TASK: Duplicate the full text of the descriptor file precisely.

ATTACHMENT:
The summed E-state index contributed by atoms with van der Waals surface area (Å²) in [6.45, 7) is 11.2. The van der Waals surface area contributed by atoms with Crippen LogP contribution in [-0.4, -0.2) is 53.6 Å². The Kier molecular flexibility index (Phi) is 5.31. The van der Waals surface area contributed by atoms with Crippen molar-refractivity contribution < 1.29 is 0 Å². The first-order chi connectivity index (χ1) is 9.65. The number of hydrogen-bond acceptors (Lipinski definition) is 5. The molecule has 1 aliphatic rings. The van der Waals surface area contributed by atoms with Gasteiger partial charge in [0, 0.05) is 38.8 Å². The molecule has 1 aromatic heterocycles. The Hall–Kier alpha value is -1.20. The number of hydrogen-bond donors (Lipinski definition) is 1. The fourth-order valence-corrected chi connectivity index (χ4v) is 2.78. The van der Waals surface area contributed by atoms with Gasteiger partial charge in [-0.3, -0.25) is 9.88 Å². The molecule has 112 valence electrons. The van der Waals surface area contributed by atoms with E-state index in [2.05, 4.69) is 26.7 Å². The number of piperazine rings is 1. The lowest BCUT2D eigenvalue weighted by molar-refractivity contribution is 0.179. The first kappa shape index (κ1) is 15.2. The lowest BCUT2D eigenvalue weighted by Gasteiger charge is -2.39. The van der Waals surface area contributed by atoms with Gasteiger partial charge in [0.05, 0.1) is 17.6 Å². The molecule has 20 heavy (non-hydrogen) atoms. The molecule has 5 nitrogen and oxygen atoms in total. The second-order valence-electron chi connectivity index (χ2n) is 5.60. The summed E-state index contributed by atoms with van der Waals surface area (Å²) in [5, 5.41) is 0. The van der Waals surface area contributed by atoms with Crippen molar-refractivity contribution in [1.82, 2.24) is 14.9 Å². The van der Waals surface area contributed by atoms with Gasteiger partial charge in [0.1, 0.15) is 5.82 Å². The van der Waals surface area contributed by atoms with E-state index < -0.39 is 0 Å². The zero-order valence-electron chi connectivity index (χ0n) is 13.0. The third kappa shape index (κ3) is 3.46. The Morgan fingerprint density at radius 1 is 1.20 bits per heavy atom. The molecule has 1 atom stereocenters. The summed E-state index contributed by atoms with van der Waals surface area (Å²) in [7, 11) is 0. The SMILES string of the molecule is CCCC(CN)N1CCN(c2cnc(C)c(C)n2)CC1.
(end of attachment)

The summed E-state index contributed by atoms with van der Waals surface area (Å²) in [6.45, 7) is 11.2. The van der Waals surface area contributed by atoms with Crippen LogP contribution in [-0.4, -0.2) is 53.6 Å². The Kier molecular flexibility index (Phi) is 5.31. The van der Waals surface area contributed by atoms with Crippen molar-refractivity contribution < 1.29 is 0 Å². The first-order chi connectivity index (χ1) is 9.65. The number of hydrogen-bond acceptors (Lipinski definition) is 5. The molecule has 1 aliphatic rings. The van der Waals surface area contributed by atoms with Gasteiger partial charge in [0, 0.05) is 38.8 Å². The molecule has 1 aromatic heterocycles. The Hall–Kier alpha value is -1.20. The number of hydrogen-bond donors (Lipinski definition) is 1. The fourth-order valence-corrected chi connectivity index (χ4v) is 2.78. The van der Waals surface area contributed by atoms with Gasteiger partial charge in [-0.3, -0.25) is 9.88 Å². The molecule has 112 valence electrons. The van der Waals surface area contributed by atoms with E-state index in [2.05, 4.69) is 26.7 Å². The number of piperazine rings is 1. The lowest BCUT2D eigenvalue weighted by molar-refractivity contribution is 0.179. The first kappa shape index (κ1) is 15.2. The lowest BCUT2D eigenvalue weighted by Gasteiger charge is -2.39. The van der Waals surface area contributed by atoms with Gasteiger partial charge in [0.05, 0.1) is 17.6 Å². The molecule has 20 heavy (non-hydrogen) atoms. The molecule has 5 nitrogen and oxygen atoms in total. The second-order valence-electron chi connectivity index (χ2n) is 5.60. The summed E-state index contributed by atoms with van der Waals surface area (Å²) in [5, 5.41) is 0. The van der Waals surface area contributed by atoms with Crippen molar-refractivity contribution in [1.82, 2.24) is 14.9 Å². The van der Waals surface area contributed by atoms with Gasteiger partial charge in [0.1, 0.15) is 5.82 Å². The van der Waals surface area contributed by atoms with E-state index < -0.39 is 0 Å². The zero-order valence-electron chi connectivity index (χ0n) is 13.0. The third kappa shape index (κ3) is 3.46. The Morgan fingerprint density at radius 1 is 1.20 bits per heavy atom. The molecule has 1 atom stereocenters. The summed E-state index contributed by atoms with van der Waals surface area (Å²) in [7, 11) is 0. The SMILES string of the molecule is CCCC(CN)N1CCN(c2cnc(C)c(C)n2)CC1.